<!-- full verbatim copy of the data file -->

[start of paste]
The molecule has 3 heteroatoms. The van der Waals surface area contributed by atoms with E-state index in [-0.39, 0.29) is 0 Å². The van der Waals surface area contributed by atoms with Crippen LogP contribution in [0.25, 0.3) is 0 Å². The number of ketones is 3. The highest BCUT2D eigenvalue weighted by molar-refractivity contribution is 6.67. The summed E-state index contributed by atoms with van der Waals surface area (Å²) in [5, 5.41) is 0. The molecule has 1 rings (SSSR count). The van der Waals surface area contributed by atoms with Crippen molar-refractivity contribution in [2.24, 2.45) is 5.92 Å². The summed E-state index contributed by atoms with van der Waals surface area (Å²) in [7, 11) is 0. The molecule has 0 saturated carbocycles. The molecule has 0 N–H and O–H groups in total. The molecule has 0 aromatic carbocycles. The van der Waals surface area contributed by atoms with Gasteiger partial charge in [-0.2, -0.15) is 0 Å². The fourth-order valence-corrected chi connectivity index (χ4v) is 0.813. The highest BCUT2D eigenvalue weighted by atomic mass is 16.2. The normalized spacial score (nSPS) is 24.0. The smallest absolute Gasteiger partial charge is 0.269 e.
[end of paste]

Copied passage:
The molecule has 3 heteroatoms. The van der Waals surface area contributed by atoms with E-state index in [-0.39, 0.29) is 0 Å². The van der Waals surface area contributed by atoms with Crippen LogP contribution in [0.25, 0.3) is 0 Å². The number of ketones is 3. The highest BCUT2D eigenvalue weighted by molar-refractivity contribution is 6.67. The summed E-state index contributed by atoms with van der Waals surface area (Å²) in [5, 5.41) is 0. The molecule has 1 rings (SSSR count). The van der Waals surface area contributed by atoms with Crippen molar-refractivity contribution in [2.24, 2.45) is 5.92 Å². The summed E-state index contributed by atoms with van der Waals surface area (Å²) in [7, 11) is 0. The molecule has 0 saturated carbocycles. The molecule has 0 N–H and O–H groups in total. The molecule has 0 aromatic carbocycles. The van der Waals surface area contributed by atoms with Gasteiger partial charge in [-0.2, -0.15) is 0 Å². The fourth-order valence-corrected chi connectivity index (χ4v) is 0.813. The highest BCUT2D eigenvalue weighted by atomic mass is 16.2. The normalized spacial score (nSPS) is 24.0. The smallest absolute Gasteiger partial charge is 0.269 e.